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The Siege Of Liege In 1914

Here is a map illustration of the Siege Of Liege that I have finished for my new book on the First World War. It was drawn using Staedtler Fineliners and measures 210mm x 297mm. This illustration took me about 30 hours over two weeks to create. I had to pause working on it during the editing stage to create a font out of my handwriting. Up to this point, I planned to illustrate all the text by hand but it was taking too long. I was spending about 4 hours writing out a paragraph of text by hand and then another 4 editing the pencil marks out on Photoshop, and this was becoming unsustainable. Going forward all the text on the maps will still be drawn by hand, but the pages of text and short paragraphs of text under the map keys will be typed digitally in the font I have created.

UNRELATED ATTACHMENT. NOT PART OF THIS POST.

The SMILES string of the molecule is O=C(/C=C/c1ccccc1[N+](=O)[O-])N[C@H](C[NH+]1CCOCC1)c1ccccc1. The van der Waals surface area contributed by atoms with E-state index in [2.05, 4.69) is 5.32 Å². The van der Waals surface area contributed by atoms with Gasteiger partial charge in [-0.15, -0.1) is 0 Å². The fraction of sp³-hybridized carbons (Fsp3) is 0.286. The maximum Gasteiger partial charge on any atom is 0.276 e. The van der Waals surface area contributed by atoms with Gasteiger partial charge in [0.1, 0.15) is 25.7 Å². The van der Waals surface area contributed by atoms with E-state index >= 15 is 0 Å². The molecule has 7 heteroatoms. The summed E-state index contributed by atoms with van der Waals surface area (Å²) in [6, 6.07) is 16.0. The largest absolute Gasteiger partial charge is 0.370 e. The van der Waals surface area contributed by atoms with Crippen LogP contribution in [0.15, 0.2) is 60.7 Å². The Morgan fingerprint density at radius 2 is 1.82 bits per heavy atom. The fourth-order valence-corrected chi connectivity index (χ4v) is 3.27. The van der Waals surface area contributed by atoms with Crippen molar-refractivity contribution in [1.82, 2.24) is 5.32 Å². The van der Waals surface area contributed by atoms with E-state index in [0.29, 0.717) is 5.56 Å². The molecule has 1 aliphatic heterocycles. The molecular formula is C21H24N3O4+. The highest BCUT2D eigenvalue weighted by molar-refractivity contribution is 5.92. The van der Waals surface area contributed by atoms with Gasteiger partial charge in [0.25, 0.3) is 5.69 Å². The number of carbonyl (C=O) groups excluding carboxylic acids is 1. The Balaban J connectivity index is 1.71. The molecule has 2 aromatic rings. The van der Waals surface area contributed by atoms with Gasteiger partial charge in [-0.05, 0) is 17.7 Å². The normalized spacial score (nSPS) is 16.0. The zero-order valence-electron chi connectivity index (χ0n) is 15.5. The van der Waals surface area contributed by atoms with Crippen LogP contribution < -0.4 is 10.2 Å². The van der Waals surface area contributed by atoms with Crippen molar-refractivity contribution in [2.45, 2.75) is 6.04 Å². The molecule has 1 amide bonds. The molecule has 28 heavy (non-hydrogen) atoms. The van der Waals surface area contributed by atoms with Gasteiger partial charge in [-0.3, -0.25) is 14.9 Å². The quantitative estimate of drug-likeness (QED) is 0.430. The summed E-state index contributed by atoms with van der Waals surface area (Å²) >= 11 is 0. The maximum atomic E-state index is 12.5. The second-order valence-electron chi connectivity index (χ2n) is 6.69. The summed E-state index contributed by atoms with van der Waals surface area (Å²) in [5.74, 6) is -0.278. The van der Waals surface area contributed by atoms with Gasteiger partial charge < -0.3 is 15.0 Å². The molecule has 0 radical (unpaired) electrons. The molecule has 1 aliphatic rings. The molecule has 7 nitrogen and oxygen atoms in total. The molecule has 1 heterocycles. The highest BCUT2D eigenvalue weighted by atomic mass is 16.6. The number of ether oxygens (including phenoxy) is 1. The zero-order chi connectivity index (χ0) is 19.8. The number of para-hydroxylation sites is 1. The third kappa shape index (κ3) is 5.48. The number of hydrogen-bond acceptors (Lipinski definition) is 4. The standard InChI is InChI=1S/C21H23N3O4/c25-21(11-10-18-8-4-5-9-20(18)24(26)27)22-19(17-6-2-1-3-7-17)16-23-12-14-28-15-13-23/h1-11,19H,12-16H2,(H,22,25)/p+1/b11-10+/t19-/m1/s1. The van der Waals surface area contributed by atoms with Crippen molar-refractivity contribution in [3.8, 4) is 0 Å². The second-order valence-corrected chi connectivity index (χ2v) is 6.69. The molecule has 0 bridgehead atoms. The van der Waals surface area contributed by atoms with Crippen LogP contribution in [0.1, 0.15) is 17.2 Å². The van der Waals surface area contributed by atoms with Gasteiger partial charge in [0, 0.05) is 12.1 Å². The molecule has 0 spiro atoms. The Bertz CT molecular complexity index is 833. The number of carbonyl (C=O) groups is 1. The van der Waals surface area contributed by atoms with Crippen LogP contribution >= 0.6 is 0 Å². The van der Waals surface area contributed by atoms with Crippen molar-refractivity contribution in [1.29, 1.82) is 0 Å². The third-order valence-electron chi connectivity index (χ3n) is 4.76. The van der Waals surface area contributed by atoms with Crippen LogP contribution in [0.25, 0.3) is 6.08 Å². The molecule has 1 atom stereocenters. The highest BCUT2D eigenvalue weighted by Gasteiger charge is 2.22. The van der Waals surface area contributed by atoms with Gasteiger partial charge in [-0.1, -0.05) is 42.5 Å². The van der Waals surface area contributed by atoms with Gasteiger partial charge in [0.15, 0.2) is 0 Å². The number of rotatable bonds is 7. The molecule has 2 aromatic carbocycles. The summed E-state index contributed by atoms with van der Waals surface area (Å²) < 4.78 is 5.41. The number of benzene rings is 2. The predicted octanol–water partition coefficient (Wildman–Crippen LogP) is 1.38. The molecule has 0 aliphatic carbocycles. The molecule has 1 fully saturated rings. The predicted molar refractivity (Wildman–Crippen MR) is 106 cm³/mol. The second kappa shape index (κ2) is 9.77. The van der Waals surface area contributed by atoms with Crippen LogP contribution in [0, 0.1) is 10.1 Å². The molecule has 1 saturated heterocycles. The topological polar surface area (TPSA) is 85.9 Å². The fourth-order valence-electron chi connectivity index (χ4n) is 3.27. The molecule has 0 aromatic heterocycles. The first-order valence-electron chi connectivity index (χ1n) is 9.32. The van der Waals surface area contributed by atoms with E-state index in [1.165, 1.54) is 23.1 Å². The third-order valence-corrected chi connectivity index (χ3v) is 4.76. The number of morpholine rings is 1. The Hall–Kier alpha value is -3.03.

A pen and ink map illustration of the Siege Of Liege in 1914
Siege Of Liege

The Siege Of Liege was one of the first actions of the First World War. Germany, fearing a two-front war with France and Russia, devised a daring strategy under General Alfred Von Sclieffen. The Schlieffen Plan called for a rapid knockout blow against France. German forces would sweep through Belgium, bypassing the French border fortifications, and encircle the French army from the west.


The Belgian city of Liege stood directly in the path of the German 1st and 2nd armies. Though small, Liege boasted a formidable ring of twelve modern forts. On August 5th, 1914, the German troops reached Liege and captured the city in two days. The Belgian defenders of the forts, under the command of General Gerard Leman, held out until August 16th. This allowed more time for British troops to mobilise and join the war effort.




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